Notes From Physical Therapist, Paula Hunt

Over 100 million Americans suffer from chronic pain every day, according to the Institute of Medicine of the National Academies. While some chronic pain manifests without warning, other forms of extreme discomfort can be offset or prevented by different exercises and movements.

Paula Hunt, a registered physical therapist, has an extensive history in a variety of sports, and turned to physical therapy to help lessen pain from years of wear and tear on her body. The most common ailments her clients experience includes low back pain, knee pain (especially from arthritis due to overuse and abuse), and neck pain.

Low Back, Knees, and Necks-Ercises
According to Hunt, when it comes to back pain in particular, it really varies what exercises and movements could help lessen the pain.

“It depends on the cause for lower back pain,” she explained, “but generally back extensions are helpful,” which can be repeated every day or even every hour. 

Helpful back extensions include cobra and standing extensions. For cobra, lie down on the ground, place hands on the floor beneath the shoulders, and use arms to push upward, engaging the lower back muscles. Once up, try to bring the shoulder blades together and down the back, away from the ears. To strengthen the lower back further, try holding the position while putting less pressure on the hands – maybe hovering the hands off the floor.

For a standing extension, place hands on the hips, tuck the tailbone, engage the core muscles, and lean or arch back with an exhale. 

Another option is to lay on the back and hug knees to the chest. Hunt suggested doing these exercises three times in a row, as often as necessary.

For knee strengthening and pain reduction, Hunt said, “The best thing to do is to regularly stretch your hamstrings and strengthen your quadriceps.” 

Lunges or squats will strengthen the quadriceps, and reaching for your toes, for 15 seconds or more at a time, will stretch the hamstrings.

For neck pain, Hunt suggests “posture, posture, posture,” and if that isn’t working out well, then “chin tucks, building chest strength, and building upper back strength,” should do the trick.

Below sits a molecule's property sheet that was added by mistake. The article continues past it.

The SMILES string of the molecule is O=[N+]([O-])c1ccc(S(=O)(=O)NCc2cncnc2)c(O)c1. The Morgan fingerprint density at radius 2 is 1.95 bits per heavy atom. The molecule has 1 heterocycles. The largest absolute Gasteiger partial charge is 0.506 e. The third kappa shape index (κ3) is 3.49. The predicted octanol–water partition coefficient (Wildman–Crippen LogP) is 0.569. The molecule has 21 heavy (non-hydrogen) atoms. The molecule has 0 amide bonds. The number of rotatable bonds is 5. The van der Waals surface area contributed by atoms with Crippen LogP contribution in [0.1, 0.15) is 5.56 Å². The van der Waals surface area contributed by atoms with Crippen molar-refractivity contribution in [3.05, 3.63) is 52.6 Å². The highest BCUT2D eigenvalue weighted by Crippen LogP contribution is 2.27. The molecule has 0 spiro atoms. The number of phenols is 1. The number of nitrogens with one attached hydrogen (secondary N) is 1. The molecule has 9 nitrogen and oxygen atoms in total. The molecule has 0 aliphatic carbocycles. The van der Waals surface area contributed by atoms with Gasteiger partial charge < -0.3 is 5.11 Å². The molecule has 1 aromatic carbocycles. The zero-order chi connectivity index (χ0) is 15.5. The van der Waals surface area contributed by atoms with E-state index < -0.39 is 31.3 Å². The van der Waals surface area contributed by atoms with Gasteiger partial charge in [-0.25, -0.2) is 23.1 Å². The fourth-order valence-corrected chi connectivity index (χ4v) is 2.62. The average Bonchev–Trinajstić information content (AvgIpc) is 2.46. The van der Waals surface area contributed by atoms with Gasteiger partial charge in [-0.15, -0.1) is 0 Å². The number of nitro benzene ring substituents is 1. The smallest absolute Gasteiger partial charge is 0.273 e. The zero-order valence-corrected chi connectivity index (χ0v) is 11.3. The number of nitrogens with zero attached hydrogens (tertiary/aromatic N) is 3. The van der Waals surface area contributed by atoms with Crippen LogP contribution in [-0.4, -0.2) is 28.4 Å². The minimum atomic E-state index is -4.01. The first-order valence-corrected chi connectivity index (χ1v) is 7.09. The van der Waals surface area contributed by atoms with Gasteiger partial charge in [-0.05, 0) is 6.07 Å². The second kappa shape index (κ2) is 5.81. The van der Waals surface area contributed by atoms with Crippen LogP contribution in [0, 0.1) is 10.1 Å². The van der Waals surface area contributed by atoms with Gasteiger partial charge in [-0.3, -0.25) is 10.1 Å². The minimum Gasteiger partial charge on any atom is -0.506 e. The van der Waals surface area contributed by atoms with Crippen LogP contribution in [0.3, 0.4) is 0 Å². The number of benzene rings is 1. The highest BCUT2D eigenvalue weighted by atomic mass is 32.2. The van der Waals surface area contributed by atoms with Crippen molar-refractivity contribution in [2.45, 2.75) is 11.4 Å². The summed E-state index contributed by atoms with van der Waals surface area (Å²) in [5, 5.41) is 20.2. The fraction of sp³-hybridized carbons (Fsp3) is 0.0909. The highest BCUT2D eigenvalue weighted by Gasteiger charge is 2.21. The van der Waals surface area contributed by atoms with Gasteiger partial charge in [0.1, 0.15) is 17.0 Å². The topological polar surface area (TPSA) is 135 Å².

Exercises for this could include wide arm pushups, or doing a modified push up by placing the knees on the floor but keeping the hips low.

What about Headaches and Migraines?
After low back pain, The American Academy of Pain Medicine lists headaches and migraines as the most common culprit of chronic pain. When asked about these two conditions, Hunt gives some helpful tips in better understanding their differences.

“Migraines and headaches are very different. Headaches tend to be physical and emotional or stress related; migraines are vascular related,” Hunt explained, meaning migraines are typically caused by some problem with the blood vessels. 

For headaches, Hunt suggested, “Stretching the neck, resting with a towel roll under the neck, or exercising to increase circulation and follow it by stretching.”

For migraines, unfortunately the answer is a little less clear. “Nothing stretch or movement related that I know of. You could try a hot-cold contrast bath for hands, which is often helpful if done early at onset. Caffeine tends to help too,” she said. 

Foam Rolling
In many gyms now, there are multiple types of foam rollers, or elongated, round foam pieces of varying densities. 

When asked about if foam rollers are actually helpful to relieve pain, Hunt said, “They work on releasing the fascia so it’s different from stretching muscle.” 

The fascia is a thin layer of fibrous, connective tissue that encloses muscles and other organs. Sometimes loosening the fascia can lead to muscular relief, similar to how a good massage can make you feel more loose and limber.

Hunt was careful to add that no one exercise or type of bodily manipulation works best, though. 

“They should all be used as part of a whole program with stretching and strengthening.” 

By Kristen Edge

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